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State v. Coaxum

Supreme Court of South Carolina

October 8, 2014

The State, Petitioner,
v.
William Coaxum, Sr., Respondent

Heard: May 8, 2014.

Appeal From Charleston County. R. Markley Dennis, Jr., Circuit Court Judge. Appellate Case No. 2012-206607.

Attorney General Alan McCrory Wilson, Chief Deputy Attorney General John W. McIntosh, Senior Assistant Deputy Attorney General Salley W. Elliott, and Assistant Attorney General Mark Reynolds Farthing, all of Columbia, for Petitioner.

Appellate Defender David Alexander, of Columbia, for Respondent.

CHIEF JUSTICE TOAL. PLEICONES, KITTREDGE, HEARN, JJ., and Acting Justice James E. Moore, concur.

OPINION

Page 243

[410 S.C. 323] TOAL, CHIEF JUSTICE:

The State appeals the court of appeals' decision to reverse the convictions of William Coaxum, Sr. (Respondent), who was found guilty of armed robbery and possession of a firearm during the commission of a violent crime. See State v. Coaxum, Op. No. 2011-UP-496, (S.C. Ct. App. filed Nov. 7, 2011). [410 S.C. 324] The court of appeals found reversible error in the trial court's decision to remedy a juror's unintentional nondisclosure during voir dire by replacing the juror in the middle of Respondent's trial. We reverse.

Facts/Procedural Background

On November 27, 2007, around 11:00 p.m., two armed men robbed a Pizza Hut located in North Charleston, South Carolina. The robbers escaped in an " orange hatchback-type car." Within minutes, the police saw a vehicle matching this description in the same general vicinity of the Pizza Hut and attempted to conduct an investigatory stop. The driver of the vehicle, Respondent, refused to pull over, and a high-speed pursuit ensued.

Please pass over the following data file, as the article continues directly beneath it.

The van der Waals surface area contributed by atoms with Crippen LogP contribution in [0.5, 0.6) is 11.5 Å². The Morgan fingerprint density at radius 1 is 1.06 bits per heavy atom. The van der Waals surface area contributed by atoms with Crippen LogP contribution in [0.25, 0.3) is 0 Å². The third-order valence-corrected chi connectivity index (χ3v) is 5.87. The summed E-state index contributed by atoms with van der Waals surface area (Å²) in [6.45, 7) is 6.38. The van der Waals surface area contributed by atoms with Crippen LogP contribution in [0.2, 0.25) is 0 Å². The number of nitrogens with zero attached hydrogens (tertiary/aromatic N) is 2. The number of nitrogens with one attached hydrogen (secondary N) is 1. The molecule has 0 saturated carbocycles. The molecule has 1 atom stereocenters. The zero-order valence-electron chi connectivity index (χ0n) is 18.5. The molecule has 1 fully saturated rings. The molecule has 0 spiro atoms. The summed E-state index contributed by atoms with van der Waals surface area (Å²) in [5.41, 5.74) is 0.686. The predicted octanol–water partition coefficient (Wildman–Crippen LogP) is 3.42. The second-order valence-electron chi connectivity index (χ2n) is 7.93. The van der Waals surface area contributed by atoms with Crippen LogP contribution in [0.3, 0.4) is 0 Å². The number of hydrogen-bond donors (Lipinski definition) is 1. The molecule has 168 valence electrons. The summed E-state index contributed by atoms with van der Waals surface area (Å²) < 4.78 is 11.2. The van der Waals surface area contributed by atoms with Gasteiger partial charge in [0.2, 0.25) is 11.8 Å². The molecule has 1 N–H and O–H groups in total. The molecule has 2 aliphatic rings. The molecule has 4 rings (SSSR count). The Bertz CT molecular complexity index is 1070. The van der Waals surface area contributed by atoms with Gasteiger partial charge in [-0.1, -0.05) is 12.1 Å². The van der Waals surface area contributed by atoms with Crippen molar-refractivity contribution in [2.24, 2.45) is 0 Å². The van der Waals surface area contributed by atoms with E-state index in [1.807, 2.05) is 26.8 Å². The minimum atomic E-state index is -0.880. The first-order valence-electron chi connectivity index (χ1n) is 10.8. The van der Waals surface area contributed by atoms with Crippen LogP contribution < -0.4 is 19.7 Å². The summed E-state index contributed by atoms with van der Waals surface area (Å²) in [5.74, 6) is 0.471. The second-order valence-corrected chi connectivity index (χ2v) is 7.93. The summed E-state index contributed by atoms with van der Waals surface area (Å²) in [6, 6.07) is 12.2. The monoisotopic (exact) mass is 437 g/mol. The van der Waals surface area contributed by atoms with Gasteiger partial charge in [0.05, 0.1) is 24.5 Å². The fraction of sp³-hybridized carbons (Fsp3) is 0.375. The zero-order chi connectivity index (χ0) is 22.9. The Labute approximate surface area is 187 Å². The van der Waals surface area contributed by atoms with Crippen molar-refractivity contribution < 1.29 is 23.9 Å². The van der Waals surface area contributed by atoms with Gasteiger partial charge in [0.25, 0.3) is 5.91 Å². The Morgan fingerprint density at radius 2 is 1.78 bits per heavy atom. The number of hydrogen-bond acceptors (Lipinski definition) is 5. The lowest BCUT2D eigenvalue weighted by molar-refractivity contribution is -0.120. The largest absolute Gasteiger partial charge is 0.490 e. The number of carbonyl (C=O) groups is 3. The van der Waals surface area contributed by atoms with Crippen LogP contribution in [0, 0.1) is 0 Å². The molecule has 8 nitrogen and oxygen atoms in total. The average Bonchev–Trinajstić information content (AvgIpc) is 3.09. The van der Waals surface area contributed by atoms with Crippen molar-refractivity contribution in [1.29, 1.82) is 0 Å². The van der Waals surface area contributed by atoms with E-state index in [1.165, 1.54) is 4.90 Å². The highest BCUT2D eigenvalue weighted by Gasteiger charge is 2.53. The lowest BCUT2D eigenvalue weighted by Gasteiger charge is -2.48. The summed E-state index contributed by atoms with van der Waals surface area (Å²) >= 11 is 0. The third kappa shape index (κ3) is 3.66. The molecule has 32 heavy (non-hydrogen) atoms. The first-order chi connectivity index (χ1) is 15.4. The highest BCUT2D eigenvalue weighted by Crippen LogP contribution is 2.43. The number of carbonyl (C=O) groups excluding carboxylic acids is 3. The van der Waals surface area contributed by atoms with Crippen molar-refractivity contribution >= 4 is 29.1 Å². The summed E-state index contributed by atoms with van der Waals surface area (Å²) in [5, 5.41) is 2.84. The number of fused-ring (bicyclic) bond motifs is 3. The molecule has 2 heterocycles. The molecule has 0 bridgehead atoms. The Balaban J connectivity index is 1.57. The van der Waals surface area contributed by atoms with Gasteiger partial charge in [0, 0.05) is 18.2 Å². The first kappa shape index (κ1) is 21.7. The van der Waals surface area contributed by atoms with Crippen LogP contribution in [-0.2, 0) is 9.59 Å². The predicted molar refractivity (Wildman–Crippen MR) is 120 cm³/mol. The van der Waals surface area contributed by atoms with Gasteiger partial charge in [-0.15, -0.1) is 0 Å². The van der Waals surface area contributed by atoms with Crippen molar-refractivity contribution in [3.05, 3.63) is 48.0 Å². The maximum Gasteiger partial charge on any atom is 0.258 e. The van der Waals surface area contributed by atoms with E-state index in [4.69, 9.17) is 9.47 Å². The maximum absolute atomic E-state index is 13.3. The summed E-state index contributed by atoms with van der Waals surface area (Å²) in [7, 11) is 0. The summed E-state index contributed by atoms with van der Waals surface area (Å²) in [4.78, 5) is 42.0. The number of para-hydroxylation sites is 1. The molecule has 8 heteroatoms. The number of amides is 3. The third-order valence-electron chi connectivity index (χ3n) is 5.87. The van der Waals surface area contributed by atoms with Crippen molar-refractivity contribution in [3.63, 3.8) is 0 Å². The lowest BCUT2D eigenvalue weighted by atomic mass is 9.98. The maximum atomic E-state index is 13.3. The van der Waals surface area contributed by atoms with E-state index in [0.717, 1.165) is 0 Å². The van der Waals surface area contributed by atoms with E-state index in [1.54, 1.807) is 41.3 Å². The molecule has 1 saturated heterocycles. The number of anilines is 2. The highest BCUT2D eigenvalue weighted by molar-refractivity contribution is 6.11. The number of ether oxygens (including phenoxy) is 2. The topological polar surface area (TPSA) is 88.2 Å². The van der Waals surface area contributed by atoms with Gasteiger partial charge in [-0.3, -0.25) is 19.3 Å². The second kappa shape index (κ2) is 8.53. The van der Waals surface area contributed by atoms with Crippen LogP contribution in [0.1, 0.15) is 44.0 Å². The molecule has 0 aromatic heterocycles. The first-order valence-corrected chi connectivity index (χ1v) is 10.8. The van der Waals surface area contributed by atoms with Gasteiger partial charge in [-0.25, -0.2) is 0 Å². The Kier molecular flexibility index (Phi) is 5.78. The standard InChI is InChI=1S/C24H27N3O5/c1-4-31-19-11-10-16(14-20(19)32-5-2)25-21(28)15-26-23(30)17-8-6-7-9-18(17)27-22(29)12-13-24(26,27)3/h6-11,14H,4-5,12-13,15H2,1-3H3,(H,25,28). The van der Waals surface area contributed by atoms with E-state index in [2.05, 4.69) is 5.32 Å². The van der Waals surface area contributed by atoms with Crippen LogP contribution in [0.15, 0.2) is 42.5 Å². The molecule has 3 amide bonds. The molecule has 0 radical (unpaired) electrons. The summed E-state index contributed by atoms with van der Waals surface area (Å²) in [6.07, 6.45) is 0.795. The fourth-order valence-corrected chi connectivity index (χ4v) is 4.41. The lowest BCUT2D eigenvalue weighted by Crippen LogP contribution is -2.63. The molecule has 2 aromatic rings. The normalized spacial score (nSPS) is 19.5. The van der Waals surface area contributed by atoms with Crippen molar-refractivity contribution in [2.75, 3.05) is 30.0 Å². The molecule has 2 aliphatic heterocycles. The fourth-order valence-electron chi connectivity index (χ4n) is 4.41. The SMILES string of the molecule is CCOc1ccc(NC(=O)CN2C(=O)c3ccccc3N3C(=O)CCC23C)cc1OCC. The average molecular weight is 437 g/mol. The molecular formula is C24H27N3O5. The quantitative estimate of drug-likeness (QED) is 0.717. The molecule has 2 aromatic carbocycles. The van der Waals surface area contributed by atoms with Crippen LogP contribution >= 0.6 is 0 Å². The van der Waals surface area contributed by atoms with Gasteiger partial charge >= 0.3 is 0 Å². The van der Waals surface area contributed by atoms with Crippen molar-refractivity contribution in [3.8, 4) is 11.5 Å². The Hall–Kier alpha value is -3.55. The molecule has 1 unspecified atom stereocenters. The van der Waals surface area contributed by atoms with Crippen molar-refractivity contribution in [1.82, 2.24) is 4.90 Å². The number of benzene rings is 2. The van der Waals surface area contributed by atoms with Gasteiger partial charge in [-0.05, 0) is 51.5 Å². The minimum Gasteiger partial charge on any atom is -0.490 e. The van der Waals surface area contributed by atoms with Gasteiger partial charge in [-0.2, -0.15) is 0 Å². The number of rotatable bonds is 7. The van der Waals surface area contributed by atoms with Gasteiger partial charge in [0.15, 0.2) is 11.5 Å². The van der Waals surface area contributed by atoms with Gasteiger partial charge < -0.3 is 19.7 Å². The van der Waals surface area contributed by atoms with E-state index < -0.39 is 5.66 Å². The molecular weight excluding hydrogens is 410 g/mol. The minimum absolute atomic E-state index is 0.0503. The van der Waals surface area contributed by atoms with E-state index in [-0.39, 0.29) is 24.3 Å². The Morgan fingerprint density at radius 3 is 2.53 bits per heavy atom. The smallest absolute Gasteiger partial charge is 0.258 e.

Within two miles of the start of the chase, Respondent lost control of the vehicle and crashed into a fire hydrant, which caused a water line to rupture. Respondent and his passenger attempted to flee on foot. However, the police car hydroplaned in the water spilling from the broken fire hydrant and collided with Respondent. The police arrested Respondent at the scene of the crash, and their search of his car and person revealed a sawed-off shotgun and over $1,000 in cash.[1]

Page 244

Prior to Respondent's trial, the trial court conducted voir dire of the prospective jurors. Specifically, the court asked: " Are there any members of the jury panel related [by] blood or marriage, socially or casually connected with [Respondent], or that have any business dealings, any connection whatsoever?" None of the prospective jurors responded. After the judge asked the jury pool several other questions, the parties selected twelve jurors and one alternate juror to serve as jurors during Respondent's trial, including Juror #7.[2]

[410 S.C. 325] At trial, after the State presented the first four of its eight witnesses, the judge received a note from the jury foreperson indicating that Juror #7 recognized one of Respondent's family members sitting in the courtroom. The judge conducted an off-the-record discussion with Juror #7 to determine the nature of her relationship with the family member and whether she ...


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